If you are focusing on finishing second and getting $2,000 more than the third place, then betting every street versus the chip leader might not be the best move.  But if you are trying to win the tournament and earn $3,000 more than the second place, I would have moved all-in on the turn with a flopped set.

I feel like Mr. Staples wasn't sure which course of action he wanted to take until the river.  On the river, he opted to play it safe and check.  Checking seems like the worst option.  He makes it look like he is giving up.  Betting and folding to a raise appears like a better option.  Although after he checks and the chip leader moves all-in, folding does allow Jaime to still be left with about the same amount of chips as the third player at the table.

I don't mind the fold on the river if he thinks the flush got there.  But only a flush makes sense.  I think J-T would raise on the turn.  I don't think J-T would shove on the river after the third club hits the board.  Maybe the chip leader was pushing with A-x or maybe he was just representing a big hand after Jaime checked the river.

What do you think?  

Saturday, May 5, 2018

Reverse Fold

It's a great time of the year if you are a sports fan (which I am).  We have the NBA playoffs going on.  The Wizards are out as expected after they only managed to secure an 8th seed in the East.  The NHL playoffs are in full swing also.  The Capitals are in a tense battle versus the Penguins.  I don't know much about hockey but I do enjoy watching the playoffs.  The PGA Tour is in Charlotte at the Quail Hollow Club for the Wells Fargo Championship and Tiger is playing as we speak.  For you animal lovers, the Kentucky Derby horses will gallop in Louisville today.  The boxing fans will watch tonight as the unified middleweight champion, Gennady Golovkin, steps into the ring, albeit not against the opponent they wanted to see.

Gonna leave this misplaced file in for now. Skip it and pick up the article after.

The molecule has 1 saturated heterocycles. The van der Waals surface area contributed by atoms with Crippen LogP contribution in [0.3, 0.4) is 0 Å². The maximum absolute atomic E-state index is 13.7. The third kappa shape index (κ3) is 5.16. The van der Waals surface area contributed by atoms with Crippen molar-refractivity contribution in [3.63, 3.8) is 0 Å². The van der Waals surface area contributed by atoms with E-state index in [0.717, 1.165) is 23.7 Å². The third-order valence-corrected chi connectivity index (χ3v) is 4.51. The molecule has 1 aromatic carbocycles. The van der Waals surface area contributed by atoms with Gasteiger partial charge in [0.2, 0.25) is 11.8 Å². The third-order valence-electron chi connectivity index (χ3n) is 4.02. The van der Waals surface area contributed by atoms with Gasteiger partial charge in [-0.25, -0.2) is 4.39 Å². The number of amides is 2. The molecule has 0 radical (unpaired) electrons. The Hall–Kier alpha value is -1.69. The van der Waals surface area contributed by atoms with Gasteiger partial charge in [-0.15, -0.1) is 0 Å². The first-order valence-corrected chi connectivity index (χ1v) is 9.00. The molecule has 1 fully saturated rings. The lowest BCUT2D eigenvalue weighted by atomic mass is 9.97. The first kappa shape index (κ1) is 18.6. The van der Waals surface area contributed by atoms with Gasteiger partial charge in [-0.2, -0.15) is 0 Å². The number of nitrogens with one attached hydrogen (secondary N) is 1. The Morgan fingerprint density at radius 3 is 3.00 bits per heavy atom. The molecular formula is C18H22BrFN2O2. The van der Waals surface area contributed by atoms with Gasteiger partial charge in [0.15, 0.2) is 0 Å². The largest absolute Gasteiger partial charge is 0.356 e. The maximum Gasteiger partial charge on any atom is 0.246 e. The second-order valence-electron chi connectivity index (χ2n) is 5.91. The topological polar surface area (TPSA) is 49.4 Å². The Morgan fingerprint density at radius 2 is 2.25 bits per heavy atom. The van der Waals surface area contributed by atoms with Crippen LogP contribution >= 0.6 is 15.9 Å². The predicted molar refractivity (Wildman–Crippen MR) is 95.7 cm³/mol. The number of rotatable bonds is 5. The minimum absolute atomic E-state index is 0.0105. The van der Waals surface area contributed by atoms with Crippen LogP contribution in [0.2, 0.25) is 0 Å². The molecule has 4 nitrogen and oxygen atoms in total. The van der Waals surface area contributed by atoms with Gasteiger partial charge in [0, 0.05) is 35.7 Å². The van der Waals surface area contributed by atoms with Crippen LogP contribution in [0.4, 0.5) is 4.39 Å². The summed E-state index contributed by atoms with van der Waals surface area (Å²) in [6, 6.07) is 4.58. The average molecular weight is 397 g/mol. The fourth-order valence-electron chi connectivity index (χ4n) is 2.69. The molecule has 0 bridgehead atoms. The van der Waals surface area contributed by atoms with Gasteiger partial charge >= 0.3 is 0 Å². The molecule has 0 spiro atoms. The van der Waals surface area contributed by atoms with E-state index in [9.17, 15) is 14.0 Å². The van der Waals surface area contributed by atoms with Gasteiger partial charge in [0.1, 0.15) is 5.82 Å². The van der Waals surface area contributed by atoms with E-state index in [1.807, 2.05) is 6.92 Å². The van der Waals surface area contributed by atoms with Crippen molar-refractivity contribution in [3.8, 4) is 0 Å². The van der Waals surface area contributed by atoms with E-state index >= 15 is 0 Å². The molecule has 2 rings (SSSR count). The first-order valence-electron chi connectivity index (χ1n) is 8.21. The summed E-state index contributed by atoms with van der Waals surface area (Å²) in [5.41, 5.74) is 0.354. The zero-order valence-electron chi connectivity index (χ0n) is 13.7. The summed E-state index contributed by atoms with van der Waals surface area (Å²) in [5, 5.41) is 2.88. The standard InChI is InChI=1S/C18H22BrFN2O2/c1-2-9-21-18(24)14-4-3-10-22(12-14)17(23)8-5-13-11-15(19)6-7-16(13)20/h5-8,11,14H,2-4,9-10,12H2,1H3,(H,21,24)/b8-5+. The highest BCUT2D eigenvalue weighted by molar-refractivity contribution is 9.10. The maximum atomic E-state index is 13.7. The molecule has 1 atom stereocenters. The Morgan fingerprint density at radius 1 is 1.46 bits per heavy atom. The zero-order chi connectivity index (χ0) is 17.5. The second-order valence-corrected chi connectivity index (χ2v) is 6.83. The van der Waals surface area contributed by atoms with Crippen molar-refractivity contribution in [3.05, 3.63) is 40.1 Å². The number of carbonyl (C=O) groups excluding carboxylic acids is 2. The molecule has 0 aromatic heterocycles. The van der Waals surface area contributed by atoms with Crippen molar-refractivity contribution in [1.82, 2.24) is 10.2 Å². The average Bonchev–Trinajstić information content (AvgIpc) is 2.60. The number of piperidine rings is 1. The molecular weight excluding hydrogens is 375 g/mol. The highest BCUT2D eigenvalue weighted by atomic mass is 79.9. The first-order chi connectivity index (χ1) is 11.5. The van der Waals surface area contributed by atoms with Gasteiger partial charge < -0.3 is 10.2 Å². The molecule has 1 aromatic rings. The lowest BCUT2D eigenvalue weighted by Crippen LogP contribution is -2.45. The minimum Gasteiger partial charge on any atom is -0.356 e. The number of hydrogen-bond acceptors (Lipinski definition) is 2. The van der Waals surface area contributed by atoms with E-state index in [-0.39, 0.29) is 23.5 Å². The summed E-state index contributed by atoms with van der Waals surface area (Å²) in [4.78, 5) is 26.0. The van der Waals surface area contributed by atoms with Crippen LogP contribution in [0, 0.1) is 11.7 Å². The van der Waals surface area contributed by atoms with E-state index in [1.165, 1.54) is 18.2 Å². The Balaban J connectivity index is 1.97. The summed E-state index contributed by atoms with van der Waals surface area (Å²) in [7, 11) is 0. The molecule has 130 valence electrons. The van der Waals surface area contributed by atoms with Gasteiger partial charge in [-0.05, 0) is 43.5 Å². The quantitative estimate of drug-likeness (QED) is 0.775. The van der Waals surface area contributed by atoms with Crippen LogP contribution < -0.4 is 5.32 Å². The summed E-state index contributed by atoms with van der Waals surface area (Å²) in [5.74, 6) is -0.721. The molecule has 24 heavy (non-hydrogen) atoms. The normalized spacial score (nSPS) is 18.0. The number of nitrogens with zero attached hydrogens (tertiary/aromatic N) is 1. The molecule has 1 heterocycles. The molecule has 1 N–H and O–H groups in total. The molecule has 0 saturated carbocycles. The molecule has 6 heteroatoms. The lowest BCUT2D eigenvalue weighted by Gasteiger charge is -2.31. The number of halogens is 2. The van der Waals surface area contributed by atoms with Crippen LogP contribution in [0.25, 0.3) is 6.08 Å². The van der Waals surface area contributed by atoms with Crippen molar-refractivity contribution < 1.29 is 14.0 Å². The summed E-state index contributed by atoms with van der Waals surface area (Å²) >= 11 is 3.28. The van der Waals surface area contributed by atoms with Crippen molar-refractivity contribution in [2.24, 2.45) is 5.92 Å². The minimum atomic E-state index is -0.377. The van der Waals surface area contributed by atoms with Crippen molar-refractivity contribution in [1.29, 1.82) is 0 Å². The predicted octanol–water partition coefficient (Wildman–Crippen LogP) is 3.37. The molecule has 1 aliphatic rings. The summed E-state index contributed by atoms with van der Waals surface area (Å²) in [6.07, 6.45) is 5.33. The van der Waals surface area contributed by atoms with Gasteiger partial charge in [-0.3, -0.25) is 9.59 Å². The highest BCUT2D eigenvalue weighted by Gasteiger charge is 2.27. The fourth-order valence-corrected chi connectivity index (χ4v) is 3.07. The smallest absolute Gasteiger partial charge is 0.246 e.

Not to forget, the baseball season is underway as well.  Last night I went to the Nationals game against the Phillies.  It was a home run extravaganza.  Five home runs were hit in total!  We had to endure a rain delay but it was worth it as the Nats went on to win 7-3.

I haven't played poker (cash games) in almost two months.  Life got in the way.  I wrote about my last session here but I omitted one small detail because I wanted to write a separate post about it later on.  Here is what happened:

I'm all-in on the turn with A-A and the board runs out Q-9-4-J♠-2.  I turn over my pocket rockets and my opponent slowly folds by pushing his cards across the betting line (this room does not utilize the betting line).  As he reaches for his chips to equal my all-in bet on the turn, the dealer or someone else at the table says to the guy that a diamond wins the pot and asks him if he is sure he doesn't have a diamond.  After he puts out his chips, he reaches out for his cards and flips them over.  Sure enough, he doesn't have a diamond and shows J-K.  I have photos of the whole shenanigans.

Here is the question: what if my opponent did have a diamond but didn't realize it?  He goes on and folds his cards since, in his mind, he didn't hit a J, K, or a 10 for a straight.  Then, after being encouraged to flip over his folded cards, realizes that he has a diamond.  The dealer didn't muck his cards, so was his hand dead?

I would have called the floor for sure but I wonder what would have been the ruling on this reverse fold.